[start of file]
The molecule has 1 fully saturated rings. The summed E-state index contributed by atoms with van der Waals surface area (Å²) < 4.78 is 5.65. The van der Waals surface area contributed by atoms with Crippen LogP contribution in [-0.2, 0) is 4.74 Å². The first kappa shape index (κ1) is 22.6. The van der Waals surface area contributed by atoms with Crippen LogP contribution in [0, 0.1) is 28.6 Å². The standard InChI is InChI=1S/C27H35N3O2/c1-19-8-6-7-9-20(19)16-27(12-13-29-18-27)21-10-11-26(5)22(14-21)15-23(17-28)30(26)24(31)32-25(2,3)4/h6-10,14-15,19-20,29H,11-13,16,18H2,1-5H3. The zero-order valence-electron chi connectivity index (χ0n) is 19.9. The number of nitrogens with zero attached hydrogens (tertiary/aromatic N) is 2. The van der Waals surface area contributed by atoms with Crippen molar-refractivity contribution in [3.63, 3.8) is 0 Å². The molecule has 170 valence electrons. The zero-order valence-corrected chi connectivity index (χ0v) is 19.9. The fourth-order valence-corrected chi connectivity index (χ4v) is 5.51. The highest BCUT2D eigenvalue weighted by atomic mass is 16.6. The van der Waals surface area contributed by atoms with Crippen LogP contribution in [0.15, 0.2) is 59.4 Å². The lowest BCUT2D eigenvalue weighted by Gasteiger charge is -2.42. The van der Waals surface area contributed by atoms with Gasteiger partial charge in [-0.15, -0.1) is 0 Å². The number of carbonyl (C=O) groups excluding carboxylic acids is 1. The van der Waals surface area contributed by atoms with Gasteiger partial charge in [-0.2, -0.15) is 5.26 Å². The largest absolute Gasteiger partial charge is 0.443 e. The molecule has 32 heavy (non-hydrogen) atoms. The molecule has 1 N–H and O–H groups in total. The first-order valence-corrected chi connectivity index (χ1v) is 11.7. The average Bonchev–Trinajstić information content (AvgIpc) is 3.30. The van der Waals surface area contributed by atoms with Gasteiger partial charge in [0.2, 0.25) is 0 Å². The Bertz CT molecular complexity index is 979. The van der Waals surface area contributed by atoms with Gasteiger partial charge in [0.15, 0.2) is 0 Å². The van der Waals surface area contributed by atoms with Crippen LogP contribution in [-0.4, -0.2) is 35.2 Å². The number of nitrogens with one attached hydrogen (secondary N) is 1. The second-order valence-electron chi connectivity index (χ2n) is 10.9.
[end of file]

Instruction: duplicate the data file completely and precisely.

The molecule has 1 fully saturated rings. The summed E-state index contributed by atoms with van der Waals surface area (Å²) < 4.78 is 5.65. The van der Waals surface area contributed by atoms with Crippen LogP contribution in [-0.2, 0) is 4.74 Å². The first kappa shape index (κ1) is 22.6. The van der Waals surface area contributed by atoms with Crippen LogP contribution in [0, 0.1) is 28.6 Å². The standard InChI is InChI=1S/C27H35N3O2/c1-19-8-6-7-9-20(19)16-27(12-13-29-18-27)21-10-11-26(5)22(14-21)15-23(17-28)30(26)24(31)32-25(2,3)4/h6-10,14-15,19-20,29H,11-13,16,18H2,1-5H3. The zero-order valence-electron chi connectivity index (χ0n) is 19.9. The number of nitrogens with zero attached hydrogens (tertiary/aromatic N) is 2. The van der Waals surface area contributed by atoms with Crippen molar-refractivity contribution in [3.63, 3.8) is 0 Å². The molecule has 170 valence electrons. The zero-order valence-corrected chi connectivity index (χ0v) is 19.9. The fourth-order valence-corrected chi connectivity index (χ4v) is 5.51. The highest BCUT2D eigenvalue weighted by atomic mass is 16.6. The van der Waals surface area contributed by atoms with Crippen LogP contribution in [0.15, 0.2) is 59.4 Å². The lowest BCUT2D eigenvalue weighted by Gasteiger charge is -2.42. The van der Waals surface area contributed by atoms with Gasteiger partial charge in [-0.15, -0.1) is 0 Å². The number of carbonyl (C=O) groups excluding carboxylic acids is 1. The van der Waals surface area contributed by atoms with Gasteiger partial charge in [-0.2, -0.15) is 5.26 Å². The largest absolute Gasteiger partial charge is 0.443 e. The molecule has 32 heavy (non-hydrogen) atoms. The molecule has 1 N–H and O–H groups in total. The first-order valence-corrected chi connectivity index (χ1v) is 11.7. The average Bonchev–Trinajstić information content (AvgIpc) is 3.30. The van der Waals surface area contributed by atoms with Gasteiger partial charge in [0.2, 0.25) is 0 Å². The Bertz CT molecular complexity index is 979. The van der Waals surface area contributed by atoms with Gasteiger partial charge in [0.15, 0.2) is 0 Å². The van der Waals surface area contributed by atoms with Crippen LogP contribution in [-0.4, -0.2) is 35.2 Å². The number of nitrogens with one attached hydrogen (secondary N) is 1. The second-order valence-electron chi connectivity index (χ2n) is 10.9.